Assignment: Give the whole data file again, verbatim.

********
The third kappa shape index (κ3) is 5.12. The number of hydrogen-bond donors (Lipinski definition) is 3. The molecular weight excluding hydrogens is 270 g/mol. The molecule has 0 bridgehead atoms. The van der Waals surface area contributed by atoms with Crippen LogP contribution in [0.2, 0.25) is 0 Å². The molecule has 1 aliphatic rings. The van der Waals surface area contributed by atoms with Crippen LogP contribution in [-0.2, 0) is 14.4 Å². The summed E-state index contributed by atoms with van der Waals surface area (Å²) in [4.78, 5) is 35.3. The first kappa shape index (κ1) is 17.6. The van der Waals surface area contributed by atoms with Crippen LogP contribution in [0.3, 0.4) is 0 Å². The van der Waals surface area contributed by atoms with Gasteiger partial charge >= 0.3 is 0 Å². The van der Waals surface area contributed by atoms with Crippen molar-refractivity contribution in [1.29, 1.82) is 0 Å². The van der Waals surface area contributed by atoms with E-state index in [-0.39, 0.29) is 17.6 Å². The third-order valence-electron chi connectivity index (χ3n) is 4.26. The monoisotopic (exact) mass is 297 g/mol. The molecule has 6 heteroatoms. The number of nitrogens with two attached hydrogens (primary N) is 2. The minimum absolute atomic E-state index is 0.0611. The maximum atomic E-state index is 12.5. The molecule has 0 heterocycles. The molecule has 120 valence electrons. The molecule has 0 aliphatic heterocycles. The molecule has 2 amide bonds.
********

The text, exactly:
The third kappa shape index (κ3) is 5.12. The number of hydrogen-bond donors (Lipinski definition) is 3. The molecular weight excluding hydrogens is 270 g/mol. The molecule has 0 bridgehead atoms. The van der Waals surface area contributed by atoms with Crippen LogP contribution in [0.2, 0.25) is 0 Å². The molecule has 1 aliphatic rings. The van der Waals surface area contributed by atoms with Crippen LogP contribution in [-0.2, 0) is 14.4 Å². The summed E-state index contributed by atoms with van der Waals surface area (Å²) in [4.78, 5) is 35.3. The first kappa shape index (κ1) is 17.6. The van der Waals surface area contributed by atoms with Crippen LogP contribution in [0.3, 0.4) is 0 Å². The van der Waals surface area contributed by atoms with Gasteiger partial charge >= 0.3 is 0 Å². The van der Waals surface area contributed by atoms with Crippen molar-refractivity contribution in [1.29, 1.82) is 0 Å². The van der Waals surface area contributed by atoms with E-state index in [-0.39, 0.29) is 17.6 Å². The third-order valence-electron chi connectivity index (χ3n) is 4.26. The monoisotopic (exact) mass is 297 g/mol. The molecule has 6 heteroatoms. The number of nitrogens with two attached hydrogens (primary N) is 2. The minimum absolute atomic E-state index is 0.0611. The maximum atomic E-state index is 12.5. The molecule has 0 heterocycles. The molecule has 120 valence electrons. The molecule has 0 aliphatic heterocycles. The molecule has 2 amide bonds.